by Gay Degani
One of the first names I heard when I discovered Flash Fiction was “Kathy Fish,” and I’m delighted to have the opportunity to interview her about her newest collection, Together We Can Bury It.
Gay Degani: Your stories are clear-eyed and lyrical with characters that provoke curiosity and concern. It’s easy to make a connection to them, their humanity, their strength, and their frailty. But there’s something else, something I find most intriguing about your writing.
Your work is subtle and sometimes the “meaning” seems just outside my reach—until I read the story again. Each new look produces a fresh nuance and I can’t quite figure out how you create something that circles back on itself the way “Swicks Rule” or “Baby, Baby” “Orlando” or “Maidenhead to Oxford” or “Moth Woman” do, and still satisfy the reader so thoroughly? How do you break the “rules” we take so seriously?
Kathy Fish: Thanks so much for the kind words, Gay. The simplest answer I can give is that the way I write is the way I think. I’ve always stayed pretty loyal to the voices in my head or rather, the sound in my head. I hear a certain rhythm to a narrative and plug in words and images to fit that rhythm. This is especially true of first sentences and paragraphs.
Imagery takes over after sound and I just layer image upon image and somehow in that process, something like a narrative emerges. I guess when you put sound and imagery first, rather than plot and characterization, you’re going to break a few rules. I know what the rules are and I know I’m breaking them, but it feels right to me, so I trust it.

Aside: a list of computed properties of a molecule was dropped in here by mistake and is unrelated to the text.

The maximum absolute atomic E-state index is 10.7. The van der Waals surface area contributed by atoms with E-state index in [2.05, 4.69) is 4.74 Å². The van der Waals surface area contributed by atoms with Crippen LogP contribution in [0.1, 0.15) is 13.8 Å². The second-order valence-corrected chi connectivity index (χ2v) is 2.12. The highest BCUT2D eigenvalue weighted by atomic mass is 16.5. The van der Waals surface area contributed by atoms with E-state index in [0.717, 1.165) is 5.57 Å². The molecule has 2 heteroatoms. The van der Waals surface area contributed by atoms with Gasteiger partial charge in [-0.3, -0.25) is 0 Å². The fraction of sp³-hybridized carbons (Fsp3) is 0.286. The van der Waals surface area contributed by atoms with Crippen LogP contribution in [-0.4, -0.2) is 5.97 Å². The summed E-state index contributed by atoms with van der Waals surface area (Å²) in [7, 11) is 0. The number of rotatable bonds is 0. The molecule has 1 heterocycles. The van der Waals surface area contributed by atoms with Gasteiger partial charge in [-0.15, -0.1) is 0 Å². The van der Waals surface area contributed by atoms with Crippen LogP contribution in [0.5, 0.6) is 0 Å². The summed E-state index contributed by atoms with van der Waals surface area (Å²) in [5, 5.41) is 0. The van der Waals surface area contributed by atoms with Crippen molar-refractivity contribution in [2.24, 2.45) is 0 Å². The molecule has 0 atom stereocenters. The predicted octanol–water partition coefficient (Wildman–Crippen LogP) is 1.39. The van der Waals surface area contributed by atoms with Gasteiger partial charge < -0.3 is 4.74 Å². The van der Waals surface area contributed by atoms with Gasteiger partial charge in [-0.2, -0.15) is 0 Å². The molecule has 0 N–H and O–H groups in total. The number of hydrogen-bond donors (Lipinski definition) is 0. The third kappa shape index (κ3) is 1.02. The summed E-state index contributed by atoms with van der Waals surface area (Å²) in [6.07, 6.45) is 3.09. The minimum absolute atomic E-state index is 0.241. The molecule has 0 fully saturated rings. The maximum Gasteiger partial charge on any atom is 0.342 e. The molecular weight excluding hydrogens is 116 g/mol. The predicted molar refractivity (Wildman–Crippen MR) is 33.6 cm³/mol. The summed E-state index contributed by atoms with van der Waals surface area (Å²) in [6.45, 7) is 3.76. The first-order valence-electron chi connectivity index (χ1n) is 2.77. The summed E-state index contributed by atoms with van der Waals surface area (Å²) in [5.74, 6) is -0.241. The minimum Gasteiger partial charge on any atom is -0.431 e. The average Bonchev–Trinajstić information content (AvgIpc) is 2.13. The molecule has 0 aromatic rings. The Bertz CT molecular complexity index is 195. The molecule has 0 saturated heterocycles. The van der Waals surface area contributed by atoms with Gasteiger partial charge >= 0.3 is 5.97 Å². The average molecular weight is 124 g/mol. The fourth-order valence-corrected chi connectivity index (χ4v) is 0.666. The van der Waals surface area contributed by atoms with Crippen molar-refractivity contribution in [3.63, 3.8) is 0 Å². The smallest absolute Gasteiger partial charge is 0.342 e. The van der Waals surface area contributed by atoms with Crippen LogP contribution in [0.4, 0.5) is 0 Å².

And that’s not to say I don’t revise. I just don’t revise to fit the rules, I revise to get it closer to how I hear and see it in my head.
As to making it work, I think there’s something to be said for staying true to your own style and voice. There’s a certain authenticity to that. Also, I realize it probably doesn’t work for every reader, but I’m very grateful there are readers for whom it does work.
GD: What about the “voices” in your head? Most writers experience this, but often discover “voice” only takes them so far, but I see in your response you’ve developed a process that goes beyond voice. When you say, “I revise to get closer to how I hear and see it in my head,” what questions do you ask yourself?
KF: There is always that voice asking me, “Why are you writing this?” that I have to try to shut out. Confidence, as a writer, is not so much always feeling like your instincts are right, but doubting them and writing anyway.
I think process is ever changing, for all of us and what works now may not work later, but it helps to have an approach to writing fiction and that’s my approach. My road blocks in the beginning had to do with not knowing my own voice and trying out all kinds of other writers’ voices. I suspect that’s how we all start, like learning to speak, it’s all about imitation. Also, there was the self-doubt that had me changing tenses and POVs compulsively. I still do that, but not like I used to.
When I revise, I read the story aloud, over and over again. Almost always I will find myself stumbling in the same places and it’s usually where I’ve overwritten or gone off-voice. Flow and rhythm are huge for me and where a story is lacking in those becomes really obvious when it’s spoken. I think it does take practice and lots of trial and error.
GD: Your work has a lyrical beauty to it that must come from this technique of reading your work aloud. I see it especially in your opening sentences. You say “Flow and rhythm are huge for me and where a story is lacking in those becomes really obvious when it’s spoken.”
I love sentences like “I stand hugging my light sweater around me on Platform 6 at Maidenhead Station.” Or from “My boyfriend and I grab our bikes and pedal across town for a parade that has probably been cancelled.” (“Tenderoni”)